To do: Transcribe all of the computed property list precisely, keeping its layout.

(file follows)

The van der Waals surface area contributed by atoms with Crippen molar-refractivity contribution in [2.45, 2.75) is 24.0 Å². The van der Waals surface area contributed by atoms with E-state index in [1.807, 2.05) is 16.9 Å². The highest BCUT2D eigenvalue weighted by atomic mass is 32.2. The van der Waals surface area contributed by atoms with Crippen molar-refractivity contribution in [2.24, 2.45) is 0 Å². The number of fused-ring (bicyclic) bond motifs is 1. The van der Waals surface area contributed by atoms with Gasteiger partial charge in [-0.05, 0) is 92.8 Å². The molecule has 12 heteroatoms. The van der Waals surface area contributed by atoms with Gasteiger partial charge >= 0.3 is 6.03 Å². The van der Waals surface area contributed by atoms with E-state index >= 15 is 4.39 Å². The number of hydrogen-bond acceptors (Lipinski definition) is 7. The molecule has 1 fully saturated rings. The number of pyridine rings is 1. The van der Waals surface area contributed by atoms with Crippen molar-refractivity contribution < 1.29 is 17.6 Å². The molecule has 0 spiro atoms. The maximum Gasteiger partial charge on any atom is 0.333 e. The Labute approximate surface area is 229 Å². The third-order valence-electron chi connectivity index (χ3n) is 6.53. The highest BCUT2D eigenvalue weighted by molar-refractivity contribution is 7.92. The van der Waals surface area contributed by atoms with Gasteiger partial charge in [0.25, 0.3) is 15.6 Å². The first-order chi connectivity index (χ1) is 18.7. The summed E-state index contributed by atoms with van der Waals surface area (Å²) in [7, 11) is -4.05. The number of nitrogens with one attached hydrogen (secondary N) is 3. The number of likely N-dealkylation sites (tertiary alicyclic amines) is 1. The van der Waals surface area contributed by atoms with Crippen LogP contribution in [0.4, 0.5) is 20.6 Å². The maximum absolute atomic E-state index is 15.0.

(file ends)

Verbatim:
The van der Waals surface area contributed by atoms with Crippen molar-refractivity contribution in [2.45, 2.75) is 24.0 Å². The van der Waals surface area contributed by atoms with E-state index in [1.807, 2.05) is 16.9 Å². The highest BCUT2D eigenvalue weighted by atomic mass is 32.2. The van der Waals surface area contributed by atoms with Crippen molar-refractivity contribution in [2.24, 2.45) is 0 Å². The number of fused-ring (bicyclic) bond motifs is 1. The van der Waals surface area contributed by atoms with Gasteiger partial charge in [-0.05, 0) is 92.8 Å². The molecule has 12 heteroatoms. The van der Waals surface area contributed by atoms with Gasteiger partial charge >= 0.3 is 6.03 Å². The van der Waals surface area contributed by atoms with E-state index >= 15 is 4.39 Å². The number of hydrogen-bond acceptors (Lipinski definition) is 7. The molecule has 1 fully saturated rings. The number of pyridine rings is 1. The van der Waals surface area contributed by atoms with Crippen molar-refractivity contribution < 1.29 is 17.6 Å². The molecule has 0 spiro atoms. The maximum Gasteiger partial charge on any atom is 0.333 e. The Labute approximate surface area is 229 Å². The third-order valence-electron chi connectivity index (χ3n) is 6.53. The highest BCUT2D eigenvalue weighted by molar-refractivity contribution is 7.92. The van der Waals surface area contributed by atoms with Gasteiger partial charge in [0.25, 0.3) is 15.6 Å². The first-order chi connectivity index (χ1) is 18.7. The summed E-state index contributed by atoms with van der Waals surface area (Å²) in [7, 11) is -4.05. The number of nitrogens with one attached hydrogen (secondary N) is 3. The number of likely N-dealkylation sites (tertiary alicyclic amines) is 1. The van der Waals surface area contributed by atoms with Crippen LogP contribution in [0.4, 0.5) is 20.6 Å². The maximum absolute atomic E-state index is 15.0.